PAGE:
A strip of land that pulses through small, colourful coastal villages nestled next to the blue, green, and indigo of the sea. A myth. An icon. A place suspended in time. This is the Amalfi Coast.
The names of its small villages date back to Roman times and derive from the owners of the aristocratic villas that were dotted along the coast. So the town of Positano owes its name to a freed slave, Posides, who is thought to have built a villa there during Claudius’ reign. And the name of a powerful Roman, Ravelius, is believed to be the source of Ravello, and to have owned a villa in the area; and Amalfi to have come from gens Amarfia.
The names of these small, precious gems of villages have echoed down through the ages in the collective imagination, as references to a place where natural and architectural beauty have competed to draw aesthetic praise. The result? A unique history, and one that will never cease to charm.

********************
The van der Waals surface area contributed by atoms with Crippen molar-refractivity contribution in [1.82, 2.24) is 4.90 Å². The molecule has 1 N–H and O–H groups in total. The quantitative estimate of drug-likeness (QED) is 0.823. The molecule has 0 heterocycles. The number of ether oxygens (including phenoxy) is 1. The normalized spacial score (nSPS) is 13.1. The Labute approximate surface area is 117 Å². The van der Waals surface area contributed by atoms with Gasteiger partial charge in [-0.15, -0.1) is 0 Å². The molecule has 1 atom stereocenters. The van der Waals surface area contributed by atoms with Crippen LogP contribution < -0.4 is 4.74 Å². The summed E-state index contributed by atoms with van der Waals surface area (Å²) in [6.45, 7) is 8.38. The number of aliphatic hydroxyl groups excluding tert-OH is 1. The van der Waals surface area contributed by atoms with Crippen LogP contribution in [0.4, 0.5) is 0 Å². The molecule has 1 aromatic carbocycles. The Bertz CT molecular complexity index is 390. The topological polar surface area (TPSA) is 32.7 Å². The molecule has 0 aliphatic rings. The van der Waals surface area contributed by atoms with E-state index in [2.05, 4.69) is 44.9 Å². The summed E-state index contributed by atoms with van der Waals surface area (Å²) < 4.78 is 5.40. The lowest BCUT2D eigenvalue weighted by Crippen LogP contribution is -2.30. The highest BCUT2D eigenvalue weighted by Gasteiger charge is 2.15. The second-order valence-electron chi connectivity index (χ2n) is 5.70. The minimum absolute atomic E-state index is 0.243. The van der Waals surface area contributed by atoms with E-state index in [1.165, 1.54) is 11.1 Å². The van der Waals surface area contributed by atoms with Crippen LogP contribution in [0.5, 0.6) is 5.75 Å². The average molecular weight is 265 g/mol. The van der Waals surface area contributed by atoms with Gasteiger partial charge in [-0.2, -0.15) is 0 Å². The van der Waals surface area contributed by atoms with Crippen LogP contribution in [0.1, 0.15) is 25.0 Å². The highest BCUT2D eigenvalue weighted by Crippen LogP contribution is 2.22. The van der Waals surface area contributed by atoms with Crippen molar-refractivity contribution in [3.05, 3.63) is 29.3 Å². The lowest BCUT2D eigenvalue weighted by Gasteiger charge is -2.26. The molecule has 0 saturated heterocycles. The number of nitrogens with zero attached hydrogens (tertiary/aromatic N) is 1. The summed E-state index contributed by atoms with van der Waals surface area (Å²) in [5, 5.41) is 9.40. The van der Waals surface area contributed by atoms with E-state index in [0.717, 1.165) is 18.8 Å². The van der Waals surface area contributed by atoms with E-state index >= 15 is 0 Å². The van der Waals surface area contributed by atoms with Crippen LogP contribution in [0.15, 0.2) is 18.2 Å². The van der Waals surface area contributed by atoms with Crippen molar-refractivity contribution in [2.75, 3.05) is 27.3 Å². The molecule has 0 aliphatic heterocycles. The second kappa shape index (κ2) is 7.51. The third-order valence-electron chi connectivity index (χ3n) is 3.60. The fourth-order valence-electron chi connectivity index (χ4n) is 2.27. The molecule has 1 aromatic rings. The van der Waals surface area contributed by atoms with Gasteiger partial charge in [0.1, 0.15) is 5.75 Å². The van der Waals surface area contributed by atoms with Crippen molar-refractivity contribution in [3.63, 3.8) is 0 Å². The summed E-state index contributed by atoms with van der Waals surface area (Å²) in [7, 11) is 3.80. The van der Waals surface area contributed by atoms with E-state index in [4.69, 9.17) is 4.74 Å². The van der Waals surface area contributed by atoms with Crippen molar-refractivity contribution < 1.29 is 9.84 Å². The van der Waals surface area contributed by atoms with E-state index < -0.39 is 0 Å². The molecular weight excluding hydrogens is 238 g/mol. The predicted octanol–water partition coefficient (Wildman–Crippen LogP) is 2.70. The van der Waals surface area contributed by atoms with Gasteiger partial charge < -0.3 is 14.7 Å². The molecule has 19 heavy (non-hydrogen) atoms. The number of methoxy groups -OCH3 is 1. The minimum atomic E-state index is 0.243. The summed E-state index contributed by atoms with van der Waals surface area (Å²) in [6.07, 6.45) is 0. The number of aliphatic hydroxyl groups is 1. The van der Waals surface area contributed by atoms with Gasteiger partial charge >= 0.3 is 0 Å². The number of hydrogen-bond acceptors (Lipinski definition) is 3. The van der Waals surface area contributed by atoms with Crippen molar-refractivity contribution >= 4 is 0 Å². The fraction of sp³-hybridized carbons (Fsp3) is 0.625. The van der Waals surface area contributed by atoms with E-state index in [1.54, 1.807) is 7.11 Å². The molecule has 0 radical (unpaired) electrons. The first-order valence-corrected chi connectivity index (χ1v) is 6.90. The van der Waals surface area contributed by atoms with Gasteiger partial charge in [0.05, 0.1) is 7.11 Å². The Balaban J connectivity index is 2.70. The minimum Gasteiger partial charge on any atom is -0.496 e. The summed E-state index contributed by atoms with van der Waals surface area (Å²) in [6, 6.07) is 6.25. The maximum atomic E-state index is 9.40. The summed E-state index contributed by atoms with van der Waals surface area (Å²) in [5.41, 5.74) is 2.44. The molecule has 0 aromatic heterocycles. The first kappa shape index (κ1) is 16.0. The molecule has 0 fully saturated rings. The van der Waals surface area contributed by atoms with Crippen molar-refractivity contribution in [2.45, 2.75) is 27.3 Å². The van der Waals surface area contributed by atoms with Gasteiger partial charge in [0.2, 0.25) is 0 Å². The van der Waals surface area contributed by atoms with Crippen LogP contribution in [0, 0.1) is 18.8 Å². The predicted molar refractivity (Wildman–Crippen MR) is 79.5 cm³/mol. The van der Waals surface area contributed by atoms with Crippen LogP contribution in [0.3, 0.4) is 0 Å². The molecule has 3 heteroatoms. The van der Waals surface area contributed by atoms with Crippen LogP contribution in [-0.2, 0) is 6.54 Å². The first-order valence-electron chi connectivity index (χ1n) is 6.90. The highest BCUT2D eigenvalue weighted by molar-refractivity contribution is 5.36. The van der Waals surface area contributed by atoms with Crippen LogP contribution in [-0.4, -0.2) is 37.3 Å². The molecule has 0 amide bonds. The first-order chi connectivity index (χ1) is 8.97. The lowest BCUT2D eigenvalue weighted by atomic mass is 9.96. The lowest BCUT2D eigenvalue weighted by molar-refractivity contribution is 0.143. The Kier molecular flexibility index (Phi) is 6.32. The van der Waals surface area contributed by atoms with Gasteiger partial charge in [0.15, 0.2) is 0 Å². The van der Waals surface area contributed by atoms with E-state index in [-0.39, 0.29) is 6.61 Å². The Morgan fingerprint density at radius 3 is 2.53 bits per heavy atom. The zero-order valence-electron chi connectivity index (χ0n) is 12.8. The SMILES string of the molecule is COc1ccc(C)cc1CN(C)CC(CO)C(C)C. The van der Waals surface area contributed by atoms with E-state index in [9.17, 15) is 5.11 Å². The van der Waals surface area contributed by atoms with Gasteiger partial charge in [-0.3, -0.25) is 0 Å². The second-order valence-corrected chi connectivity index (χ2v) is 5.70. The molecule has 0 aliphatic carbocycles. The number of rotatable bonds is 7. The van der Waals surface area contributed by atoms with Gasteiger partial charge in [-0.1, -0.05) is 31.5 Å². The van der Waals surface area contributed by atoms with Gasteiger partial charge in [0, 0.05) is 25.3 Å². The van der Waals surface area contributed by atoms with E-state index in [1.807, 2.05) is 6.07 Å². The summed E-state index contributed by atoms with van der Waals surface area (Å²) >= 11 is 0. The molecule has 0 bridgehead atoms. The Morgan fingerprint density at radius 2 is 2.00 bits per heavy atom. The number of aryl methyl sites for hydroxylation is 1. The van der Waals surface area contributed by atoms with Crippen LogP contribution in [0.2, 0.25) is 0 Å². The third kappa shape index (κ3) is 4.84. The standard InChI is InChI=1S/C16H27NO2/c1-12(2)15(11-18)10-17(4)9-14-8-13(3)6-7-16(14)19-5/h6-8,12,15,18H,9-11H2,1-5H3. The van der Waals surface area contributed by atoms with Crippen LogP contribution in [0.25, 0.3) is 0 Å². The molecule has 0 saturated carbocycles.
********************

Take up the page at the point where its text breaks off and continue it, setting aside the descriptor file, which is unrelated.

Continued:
Like a platform suspended between the cobalt-blue sea and the slopes of the Lattari mountains, its succession of valleys and promontories are set against a backdrop of small bays, beaches, and citrus, grape and olive-growing terraces. This unique environment is protected by UNESCO as a perfect example of the Mediterranean landscape, and one of enormous cultural and natural value resulting from its geographical features and evolution over time. Its towns and villages are all different, each with its own traditions and peculiarities. Yet all feature unique architecture, including Cetara’s Saracen tower; the Romanesque cathedral in Amalfi and its Chiostro del Paradiso – a cloister with strong oriental influences; the church of San Salvatore de’ Bireto in Atrani, where the investiture ceremony for Amalfi’s dogi took place; and Ravello with its beautiful cathedral and magnificent Villa Rufolo.